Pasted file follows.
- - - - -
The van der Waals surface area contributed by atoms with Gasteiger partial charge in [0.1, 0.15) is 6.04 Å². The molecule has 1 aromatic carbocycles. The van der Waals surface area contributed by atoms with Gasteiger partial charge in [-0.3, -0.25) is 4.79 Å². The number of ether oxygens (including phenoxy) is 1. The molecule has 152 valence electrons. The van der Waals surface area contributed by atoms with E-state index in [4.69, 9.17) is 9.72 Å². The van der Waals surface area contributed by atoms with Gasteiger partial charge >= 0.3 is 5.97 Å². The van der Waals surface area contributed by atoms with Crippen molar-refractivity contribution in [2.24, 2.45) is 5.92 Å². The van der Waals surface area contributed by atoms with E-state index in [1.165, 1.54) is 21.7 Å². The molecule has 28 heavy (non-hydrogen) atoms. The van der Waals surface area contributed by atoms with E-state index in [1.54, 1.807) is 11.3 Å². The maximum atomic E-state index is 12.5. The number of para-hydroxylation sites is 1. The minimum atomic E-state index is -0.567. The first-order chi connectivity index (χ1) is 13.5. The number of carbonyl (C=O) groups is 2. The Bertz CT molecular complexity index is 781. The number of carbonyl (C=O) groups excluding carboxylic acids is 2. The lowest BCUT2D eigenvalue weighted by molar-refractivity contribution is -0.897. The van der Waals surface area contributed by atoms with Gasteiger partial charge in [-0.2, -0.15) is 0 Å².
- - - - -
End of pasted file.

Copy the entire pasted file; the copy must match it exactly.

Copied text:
The van der Waals surface area contributed by atoms with Gasteiger partial charge in [0.1, 0.15) is 6.04 Å². The molecule has 1 aromatic carbocycles. The van der Waals surface area contributed by atoms with Gasteiger partial charge in [-0.3, -0.25) is 4.79 Å². The number of ether oxygens (including phenoxy) is 1. The molecule has 152 valence electrons. The van der Waals surface area contributed by atoms with E-state index in [4.69, 9.17) is 9.72 Å². The van der Waals surface area contributed by atoms with Gasteiger partial charge >= 0.3 is 5.97 Å². The van der Waals surface area contributed by atoms with Crippen molar-refractivity contribution in [2.24, 2.45) is 5.92 Å². The van der Waals surface area contributed by atoms with E-state index in [1.165, 1.54) is 21.7 Å². The molecule has 28 heavy (non-hydrogen) atoms. The van der Waals surface area contributed by atoms with E-state index in [1.54, 1.807) is 11.3 Å². The maximum atomic E-state index is 12.5. The number of para-hydroxylation sites is 1. The minimum atomic E-state index is -0.567. The first-order chi connectivity index (χ1) is 13.5. The number of carbonyl (C=O) groups is 2. The Bertz CT molecular complexity index is 781. The number of carbonyl (C=O) groups excluding carboxylic acids is 2. The lowest BCUT2D eigenvalue weighted by molar-refractivity contribution is -0.897. The van der Waals surface area contributed by atoms with Gasteiger partial charge in [-0.2, -0.15) is 0 Å².